Ashfield, Massachusetts

 

She remembers a road that she walked along. Something about joy, maybe, something about light. It was her own lightness, or maybe it was the road’s. She walked it more than once, that week in September, a year past. There were rock walls fringed with pale asters. Tiny white butterflies hovered in sunlight, and the hills were green. That’s all that remained. A year ago, and it has faded.

A Road, the Sun
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Friday Reads: June 2022

Curated by ELLY HONG

In this round of Friday Reads, we hear from two poets whose work was featured in Issue 23 of The Common. Read on for mini reviews of an imaginative and timely poetry collection and essays on the transportive power of that genre.

 

Friday Reads: June 2022
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Podcast: Cheryl Collins Isaac on “Spin”

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Listen on Apple Podcasts.

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Listen on Spotify.

Transcript: Cheryl Collins Issac Podcast.

Cheryl Collins Isaac speaks to managing editor Emily Everett about her story “Spin,” which appears in The Common’s new spring issue. “Spin” is about two Liberian immigrants making a new life in Appalachia. In this conversation, Cheryl talks about the inspiration behind this story: writing from music and toward beautiful, sensual language. She also discusses Liberia’s interesting cultural history, her writing and revision process, and what it’s like to do a writing residency in Edith Wharton’s bedroom.

Image of Cheryl Collins's headshot and the Issue 23 cover (piece of toast on turquoise background)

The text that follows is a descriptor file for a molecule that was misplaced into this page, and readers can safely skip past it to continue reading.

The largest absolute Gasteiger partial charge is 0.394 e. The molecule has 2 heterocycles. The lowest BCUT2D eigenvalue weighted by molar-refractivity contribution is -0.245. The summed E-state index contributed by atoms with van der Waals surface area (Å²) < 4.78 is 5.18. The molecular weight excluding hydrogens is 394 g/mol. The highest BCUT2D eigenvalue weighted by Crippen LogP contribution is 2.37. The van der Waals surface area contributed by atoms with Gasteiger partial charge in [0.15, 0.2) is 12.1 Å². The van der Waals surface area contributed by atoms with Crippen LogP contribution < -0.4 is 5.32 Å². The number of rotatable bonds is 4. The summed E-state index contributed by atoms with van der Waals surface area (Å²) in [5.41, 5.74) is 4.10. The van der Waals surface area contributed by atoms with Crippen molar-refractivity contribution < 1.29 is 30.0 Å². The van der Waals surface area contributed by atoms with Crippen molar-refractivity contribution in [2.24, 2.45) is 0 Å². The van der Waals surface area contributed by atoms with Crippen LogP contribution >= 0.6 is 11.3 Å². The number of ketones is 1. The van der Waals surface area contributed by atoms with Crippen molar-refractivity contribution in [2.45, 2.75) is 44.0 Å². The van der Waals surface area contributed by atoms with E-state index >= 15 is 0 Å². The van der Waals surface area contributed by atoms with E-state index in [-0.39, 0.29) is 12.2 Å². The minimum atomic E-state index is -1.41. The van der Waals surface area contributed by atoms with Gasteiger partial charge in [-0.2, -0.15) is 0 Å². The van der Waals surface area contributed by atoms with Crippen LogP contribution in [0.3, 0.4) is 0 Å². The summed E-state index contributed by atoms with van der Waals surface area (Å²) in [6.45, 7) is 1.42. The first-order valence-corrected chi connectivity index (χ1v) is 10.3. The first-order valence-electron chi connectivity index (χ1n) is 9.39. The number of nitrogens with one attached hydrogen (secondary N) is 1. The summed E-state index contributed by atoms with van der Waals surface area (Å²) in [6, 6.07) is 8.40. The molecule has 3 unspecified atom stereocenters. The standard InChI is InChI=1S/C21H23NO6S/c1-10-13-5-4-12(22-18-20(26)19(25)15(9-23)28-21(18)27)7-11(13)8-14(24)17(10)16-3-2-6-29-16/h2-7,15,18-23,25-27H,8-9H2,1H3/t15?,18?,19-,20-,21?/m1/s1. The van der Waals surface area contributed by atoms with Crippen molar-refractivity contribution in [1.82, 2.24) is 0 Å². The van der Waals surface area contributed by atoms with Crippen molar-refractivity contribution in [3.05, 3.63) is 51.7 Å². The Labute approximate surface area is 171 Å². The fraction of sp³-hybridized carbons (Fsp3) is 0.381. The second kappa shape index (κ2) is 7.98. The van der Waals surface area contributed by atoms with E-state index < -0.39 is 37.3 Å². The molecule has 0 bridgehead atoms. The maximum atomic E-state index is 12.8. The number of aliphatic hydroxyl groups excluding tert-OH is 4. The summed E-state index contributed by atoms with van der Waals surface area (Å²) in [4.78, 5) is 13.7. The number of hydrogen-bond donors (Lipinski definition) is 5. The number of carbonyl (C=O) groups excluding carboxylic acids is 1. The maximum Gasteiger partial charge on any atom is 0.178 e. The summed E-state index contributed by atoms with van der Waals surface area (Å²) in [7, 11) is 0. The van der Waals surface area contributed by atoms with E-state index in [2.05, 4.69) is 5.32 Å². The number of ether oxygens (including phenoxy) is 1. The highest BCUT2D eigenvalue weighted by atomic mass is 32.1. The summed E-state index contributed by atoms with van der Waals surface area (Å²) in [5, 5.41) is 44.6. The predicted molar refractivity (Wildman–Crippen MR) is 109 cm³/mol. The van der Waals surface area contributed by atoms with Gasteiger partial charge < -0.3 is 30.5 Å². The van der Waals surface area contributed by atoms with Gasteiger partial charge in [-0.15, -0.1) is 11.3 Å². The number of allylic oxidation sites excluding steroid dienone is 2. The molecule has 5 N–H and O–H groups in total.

Podcast: Cheryl Collins Isaac on “Spin”
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May 2022 Poetry Feature

New poems from our contributors AKWE AMOSU, JUDITH BAUMEL, and ELIZABETH METZGER

 

Table of Contents:

            Akwe Amosu  |  New citizen

            Judith Baumel  |  Irij

            Elizabeth Metzger  |  Talking to Jean about Love

                                            |  Talking to Jean about Love II

May 2022 Poetry Feature
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Two Poems by Alejandra Pizarnik

Poems by ALEJANDRA PIZARNIK

Translated from the Spanish by ILAN STAVANS

Image of shadows of a fern and other plants reflecting against the background of tree bark in golden hour sunlight.

Mexico City, Mexico

Translator’s Note

Translation is home. Whenever I travel, I seek it either by reading translations, or by translating as a grounding exercise. Lately I have been translating into English poems from Jewish Latin American poets, specifically works by conversos or those written in Yiddish and Ladino by immigrants and their offspring. And—in a room of her own—Alejandra Pizarnik, whose life makes me think of Emily Dickinson. I recreated these two poems while visiting my mother, who has been suffering from Alzheimer’s. Pizarnik distills the fibers of existence so as to reveal the madness that palpitates underneath. Her poetry is contagious. The toughest part is to convey her silences. I wish I had met her.

—Ilan Stavans

Two Poems by Alejandra Pizarnik